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Archive for the ‘Class warfare’ Category

In Part I of this series, I expressed some optimism that Joe Biden would not aggressively push his class-warfare tax plan, particularly since Republicans almost certainly will wind up controlling the Senate.

But the main goal of that column was to explain that the internal revenue code already is heavily weighted against investors, entrepreneurs, business owners and other upper-income taxpayers.

And to underscore that point, I shared two charts from Brian Riedl’s chartbook to show that the “rich” are now paying a much larger share of the tax burden – notwithstanding the Reagan tax cuts, Bush tax cuts, and Trump tax cuts – than they were 40 years ago.

Not only that, but the United States has a tax system that is more “progressive” than all other developed nations (all of whom also impose heavy tax burdens on upper-income taxpayers, but differ from the United States in that they also pillage lower-income and middle-class residents).

In other words, Biden’s class-warfare tax plan is bad policy.

Today’s column, by contrast, will point out that his tax increases are impractical. Simply stated, they won’t collect much revenue because people change their behavior when incentives to earn and report income are altered.

This is especially true when looking at upper-income taxpayers who – compared to the rest of us – have much greater ability to change the timing, level, and composition of their income.

This helps to explain why rich people paid five times as much tax to the IRS during the 1980s when Reagan slashed the top tax rate from 70 percent to 28 percent.

When writing about this topic, I normally use the Laffer Curve to help people understand why simplistic assumptions about tax policy are wrong (that you can double tax revenue by doubling tax rates, for instance). And I point out that even folks way on the left, such as Paul Krugman, agree with this common-sense view (though it’s also worth noting that some people on the right discredit the concept by making silly assertions that “all tax cuts pay for themselves”).

But instead of showing the curve again, I want to go back to Brian Riedl’s chartbook and review his data on of revenue changes during the eight years of the Obama Administration.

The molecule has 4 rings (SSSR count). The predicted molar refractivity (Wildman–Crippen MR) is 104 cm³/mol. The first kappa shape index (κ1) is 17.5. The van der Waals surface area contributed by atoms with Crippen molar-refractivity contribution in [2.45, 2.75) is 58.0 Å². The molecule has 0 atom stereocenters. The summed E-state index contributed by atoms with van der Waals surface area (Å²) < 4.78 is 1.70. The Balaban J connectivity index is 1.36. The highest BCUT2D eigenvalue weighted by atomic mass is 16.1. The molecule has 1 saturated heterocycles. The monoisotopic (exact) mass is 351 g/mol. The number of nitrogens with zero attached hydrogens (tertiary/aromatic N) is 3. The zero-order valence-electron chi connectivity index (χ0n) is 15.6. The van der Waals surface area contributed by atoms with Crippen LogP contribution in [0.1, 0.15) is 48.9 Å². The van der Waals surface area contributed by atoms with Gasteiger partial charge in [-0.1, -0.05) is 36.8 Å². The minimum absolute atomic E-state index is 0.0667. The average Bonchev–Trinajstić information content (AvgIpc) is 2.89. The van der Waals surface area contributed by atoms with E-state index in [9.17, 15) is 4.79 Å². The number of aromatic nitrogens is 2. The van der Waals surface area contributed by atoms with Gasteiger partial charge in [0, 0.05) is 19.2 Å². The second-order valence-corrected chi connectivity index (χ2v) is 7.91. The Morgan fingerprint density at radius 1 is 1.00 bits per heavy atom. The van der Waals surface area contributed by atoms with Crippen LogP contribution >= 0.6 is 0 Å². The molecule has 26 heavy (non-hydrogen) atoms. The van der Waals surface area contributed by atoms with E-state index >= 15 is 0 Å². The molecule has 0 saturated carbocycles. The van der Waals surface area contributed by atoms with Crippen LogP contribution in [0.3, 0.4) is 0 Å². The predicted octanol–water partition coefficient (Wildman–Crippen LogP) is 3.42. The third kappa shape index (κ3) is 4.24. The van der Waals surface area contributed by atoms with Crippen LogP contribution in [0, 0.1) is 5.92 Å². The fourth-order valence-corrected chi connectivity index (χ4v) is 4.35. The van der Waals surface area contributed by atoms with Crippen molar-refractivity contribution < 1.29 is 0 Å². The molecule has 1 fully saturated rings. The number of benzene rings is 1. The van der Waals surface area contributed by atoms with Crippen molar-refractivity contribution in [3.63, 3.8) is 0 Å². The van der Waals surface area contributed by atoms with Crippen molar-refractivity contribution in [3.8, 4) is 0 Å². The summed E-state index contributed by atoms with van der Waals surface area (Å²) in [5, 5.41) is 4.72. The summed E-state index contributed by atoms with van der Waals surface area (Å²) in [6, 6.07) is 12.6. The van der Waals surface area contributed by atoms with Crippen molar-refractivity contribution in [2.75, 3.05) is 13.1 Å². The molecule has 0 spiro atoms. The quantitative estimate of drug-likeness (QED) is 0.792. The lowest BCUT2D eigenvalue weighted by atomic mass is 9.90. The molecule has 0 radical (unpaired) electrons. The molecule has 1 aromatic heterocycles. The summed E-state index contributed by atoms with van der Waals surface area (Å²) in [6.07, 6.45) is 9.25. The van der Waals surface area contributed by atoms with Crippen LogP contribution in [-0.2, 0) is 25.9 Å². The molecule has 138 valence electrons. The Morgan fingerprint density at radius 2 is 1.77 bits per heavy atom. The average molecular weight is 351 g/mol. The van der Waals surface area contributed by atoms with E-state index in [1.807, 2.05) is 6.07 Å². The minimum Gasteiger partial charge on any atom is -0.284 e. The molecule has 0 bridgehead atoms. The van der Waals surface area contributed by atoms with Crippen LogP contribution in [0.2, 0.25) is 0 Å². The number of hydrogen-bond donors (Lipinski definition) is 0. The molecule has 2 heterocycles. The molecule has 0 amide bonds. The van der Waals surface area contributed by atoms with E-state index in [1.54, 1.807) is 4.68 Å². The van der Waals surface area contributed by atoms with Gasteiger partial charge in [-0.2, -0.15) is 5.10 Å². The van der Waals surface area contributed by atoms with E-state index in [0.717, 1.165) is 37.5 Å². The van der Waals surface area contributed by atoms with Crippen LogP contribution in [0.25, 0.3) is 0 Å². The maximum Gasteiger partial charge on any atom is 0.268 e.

It shows that Obama technically cut taxes by $822 billion (as further explained in the postscript, most of that occurred when some of the Bush tax cuts were made permanent by the “fiscal cliff” deal in 2012) and raised taxes by $1.32 trillion (most of that occurred as a result of the Obamacare legislation).

If we do the math, that means Obama imposed a cumulative net tax increase of about $510 billion during his eight years in office

But, if you look at the red bar on the chart, you’ll see that the government didn’t wind up with more money because of what the number crunchers refer to as “economic and technical reestimates.”

Indeed, those reestimates resulted in more than $3.1 trillion of lost revenue during the Obama years.

I don’t want the politicians and bureaucrats in Washington to have more tax revenue, but I obviously don’t like it when tax revenues shrink simply because the economy is stagnant and people have less taxable income.

Yet that’s precisely what we got during the Obama years.

To be sure, it would be inaccurate to assert that revenues declined solely because of Obama’s tax increase. There were many other bad policies that also contributed to taxable income falling short of projections.

Heck, maybe there was simply some bad luck as well.

But even if we add lots of caveats, the inescapable conclusion is that it’s not a good idea to adopt policies – such as class-warfare tax rates – that discourage people from earning and reporting taxable income.

The bottom line is that we should hope Biden’s proposed tax increases die a quick death.

P.S. The “fiscal cliff” was the term used to describe the scheduled expiration of the 2001 and 2003 Bush tax cuts. According to the way budget data is measured in Washington, extending some of those provisions counted as a tax cut even though the practical impact was to protect people from a tax increase.